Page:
Domain-Specific Lexical Grounding in Noisy Visual-Textual Documents
Gregory Yauney | Jack Hessel | David Mimno
Proceedings of the 2020 Conference on Empirical Methods in Natural Language Processing (EMNLP)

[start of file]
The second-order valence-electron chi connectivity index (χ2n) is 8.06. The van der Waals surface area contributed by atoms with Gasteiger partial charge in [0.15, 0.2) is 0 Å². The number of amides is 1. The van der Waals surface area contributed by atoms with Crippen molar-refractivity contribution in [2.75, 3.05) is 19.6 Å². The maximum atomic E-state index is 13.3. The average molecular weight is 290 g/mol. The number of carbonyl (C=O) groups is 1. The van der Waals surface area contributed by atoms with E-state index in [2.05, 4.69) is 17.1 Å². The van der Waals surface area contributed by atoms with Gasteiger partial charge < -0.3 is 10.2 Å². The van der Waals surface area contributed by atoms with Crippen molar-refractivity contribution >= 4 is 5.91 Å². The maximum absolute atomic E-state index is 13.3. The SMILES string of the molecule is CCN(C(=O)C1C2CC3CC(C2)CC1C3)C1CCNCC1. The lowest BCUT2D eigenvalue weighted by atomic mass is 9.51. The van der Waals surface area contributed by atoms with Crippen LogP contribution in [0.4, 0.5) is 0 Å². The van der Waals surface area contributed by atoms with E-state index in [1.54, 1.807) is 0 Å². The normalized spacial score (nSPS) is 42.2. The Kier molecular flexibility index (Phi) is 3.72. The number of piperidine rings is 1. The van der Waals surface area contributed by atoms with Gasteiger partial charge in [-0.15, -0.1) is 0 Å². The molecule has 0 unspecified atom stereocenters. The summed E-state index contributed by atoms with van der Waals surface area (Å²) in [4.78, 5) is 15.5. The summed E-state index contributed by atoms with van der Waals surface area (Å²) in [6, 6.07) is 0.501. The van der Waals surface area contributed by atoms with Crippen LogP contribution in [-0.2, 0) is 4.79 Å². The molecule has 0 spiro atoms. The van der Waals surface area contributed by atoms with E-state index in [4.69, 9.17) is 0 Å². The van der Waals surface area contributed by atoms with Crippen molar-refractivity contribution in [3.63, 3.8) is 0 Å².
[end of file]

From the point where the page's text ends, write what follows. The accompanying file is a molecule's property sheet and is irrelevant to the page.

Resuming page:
Images can give us insights into the contextual meanings of words, but current image-text grounding approaches require detailed annotations. Such granular annotation is rare, expensive, and unavailable in most domain-specific contexts. In contrast, unlabeled multi-image, multi-sentence documents are abundant. Can lexical grounding be learned from such documents, even though they have significant lexical and visual overlap? Working with a case study dataset of real estate listings, we demonstrate the challenge of distinguishing highly correlated grounded terms, such as “kitchen” and “bedroom”, and introduce metrics to assess this document similarity. We present a simple unsupervised clustering-based method that increases precision and recall beyond object detection and image tagging baselines when evaluated on labeled subsets of the dataset. The proposed method is particularly effective for local contextual meanings of a word, for example associating “granite” with countertops in the real estate dataset and with rocky landscapes in a Wikipedia dataset.